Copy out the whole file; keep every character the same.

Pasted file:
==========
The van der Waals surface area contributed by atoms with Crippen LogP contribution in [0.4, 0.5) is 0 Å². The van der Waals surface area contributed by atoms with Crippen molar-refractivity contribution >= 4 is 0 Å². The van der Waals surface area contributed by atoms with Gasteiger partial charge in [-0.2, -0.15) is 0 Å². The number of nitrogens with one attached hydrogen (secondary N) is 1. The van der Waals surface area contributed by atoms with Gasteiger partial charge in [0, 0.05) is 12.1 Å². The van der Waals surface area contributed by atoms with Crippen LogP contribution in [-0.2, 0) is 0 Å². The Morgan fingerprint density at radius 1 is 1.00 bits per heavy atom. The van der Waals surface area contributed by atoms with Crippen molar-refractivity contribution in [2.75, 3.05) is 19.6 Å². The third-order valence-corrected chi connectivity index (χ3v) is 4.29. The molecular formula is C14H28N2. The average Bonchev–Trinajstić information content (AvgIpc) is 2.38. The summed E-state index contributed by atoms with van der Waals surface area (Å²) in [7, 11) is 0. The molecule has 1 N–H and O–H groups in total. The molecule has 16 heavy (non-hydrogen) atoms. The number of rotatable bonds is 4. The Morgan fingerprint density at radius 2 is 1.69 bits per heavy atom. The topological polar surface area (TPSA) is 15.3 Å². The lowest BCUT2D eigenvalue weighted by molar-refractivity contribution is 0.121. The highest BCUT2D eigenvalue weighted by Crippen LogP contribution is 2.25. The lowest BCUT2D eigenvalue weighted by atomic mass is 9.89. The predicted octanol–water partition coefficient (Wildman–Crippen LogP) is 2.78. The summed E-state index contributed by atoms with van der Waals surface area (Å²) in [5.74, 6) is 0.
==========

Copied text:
The van der Waals surface area contributed by atoms with Crippen LogP contribution in [0.4, 0.5) is 0 Å². The van der Waals surface area contributed by atoms with Crippen molar-refractivity contribution >= 4 is 0 Å². The van der Waals surface area contributed by atoms with Gasteiger partial charge in [-0.2, -0.15) is 0 Å². The number of nitrogens with one attached hydrogen (secondary N) is 1. The van der Waals surface area contributed by atoms with Gasteiger partial charge in [0, 0.05) is 12.1 Å². The van der Waals surface area contributed by atoms with Crippen LogP contribution in [-0.2, 0) is 0 Å². The Morgan fingerprint density at radius 1 is 1.00 bits per heavy atom. The van der Waals surface area contributed by atoms with Crippen molar-refractivity contribution in [2.75, 3.05) is 19.6 Å². The third-order valence-corrected chi connectivity index (χ3v) is 4.29. The molecular formula is C14H28N2. The average Bonchev–Trinajstić information content (AvgIpc) is 2.38. The summed E-state index contributed by atoms with van der Waals surface area (Å²) in [7, 11) is 0. The molecule has 1 N–H and O–H groups in total. The molecule has 16 heavy (non-hydrogen) atoms. The number of rotatable bonds is 4. The Morgan fingerprint density at radius 2 is 1.69 bits per heavy atom. The topological polar surface area (TPSA) is 15.3 Å². The lowest BCUT2D eigenvalue weighted by molar-refractivity contribution is 0.121. The highest BCUT2D eigenvalue weighted by Crippen LogP contribution is 2.25. The lowest BCUT2D eigenvalue weighted by atomic mass is 9.89. The predicted octanol–water partition coefficient (Wildman–Crippen LogP) is 2.78. The summed E-state index contributed by atoms with van der Waals surface area (Å²) in [5.74, 6) is 0.